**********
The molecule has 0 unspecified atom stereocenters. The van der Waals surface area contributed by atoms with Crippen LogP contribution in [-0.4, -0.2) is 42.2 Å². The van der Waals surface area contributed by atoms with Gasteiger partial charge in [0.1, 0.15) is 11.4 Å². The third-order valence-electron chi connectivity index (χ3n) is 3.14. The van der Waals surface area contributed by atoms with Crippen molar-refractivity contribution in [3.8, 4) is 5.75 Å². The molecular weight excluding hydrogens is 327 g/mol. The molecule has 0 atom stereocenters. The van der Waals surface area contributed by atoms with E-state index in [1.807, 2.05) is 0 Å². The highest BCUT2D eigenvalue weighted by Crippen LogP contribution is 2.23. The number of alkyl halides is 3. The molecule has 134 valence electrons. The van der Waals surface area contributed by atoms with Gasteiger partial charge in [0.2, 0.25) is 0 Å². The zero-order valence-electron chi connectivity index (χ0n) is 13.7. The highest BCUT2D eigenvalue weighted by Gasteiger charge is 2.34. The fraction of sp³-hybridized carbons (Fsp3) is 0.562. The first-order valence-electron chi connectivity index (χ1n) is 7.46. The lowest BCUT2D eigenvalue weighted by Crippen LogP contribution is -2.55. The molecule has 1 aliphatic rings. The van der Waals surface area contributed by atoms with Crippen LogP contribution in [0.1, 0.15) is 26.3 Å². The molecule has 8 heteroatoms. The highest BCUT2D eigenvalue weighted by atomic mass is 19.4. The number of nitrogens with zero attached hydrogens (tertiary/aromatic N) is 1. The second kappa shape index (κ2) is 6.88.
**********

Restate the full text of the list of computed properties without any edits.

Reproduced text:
The molecule has 0 unspecified atom stereocenters. The van der Waals surface area contributed by atoms with Crippen LogP contribution in [-0.4, -0.2) is 42.2 Å². The van der Waals surface area contributed by atoms with Gasteiger partial charge in [0.1, 0.15) is 11.4 Å². The third-order valence-electron chi connectivity index (χ3n) is 3.14. The van der Waals surface area contributed by atoms with Crippen molar-refractivity contribution in [3.8, 4) is 5.75 Å². The molecular weight excluding hydrogens is 327 g/mol. The molecule has 0 atom stereocenters. The van der Waals surface area contributed by atoms with E-state index in [1.807, 2.05) is 0 Å². The highest BCUT2D eigenvalue weighted by Crippen LogP contribution is 2.23. The number of alkyl halides is 3. The molecule has 134 valence electrons. The van der Waals surface area contributed by atoms with Gasteiger partial charge in [0.2, 0.25) is 0 Å². The zero-order valence-electron chi connectivity index (χ0n) is 13.7. The highest BCUT2D eigenvalue weighted by Gasteiger charge is 2.34. The fraction of sp³-hybridized carbons (Fsp3) is 0.562. The first-order valence-electron chi connectivity index (χ1n) is 7.46. The lowest BCUT2D eigenvalue weighted by Crippen LogP contribution is -2.55. The molecule has 1 aliphatic rings. The van der Waals surface area contributed by atoms with Crippen LogP contribution in [0.1, 0.15) is 26.3 Å². The molecule has 8 heteroatoms. The highest BCUT2D eigenvalue weighted by atomic mass is 19.4. The number of nitrogens with zero attached hydrogens (tertiary/aromatic N) is 1. The second kappa shape index (κ2) is 6.88.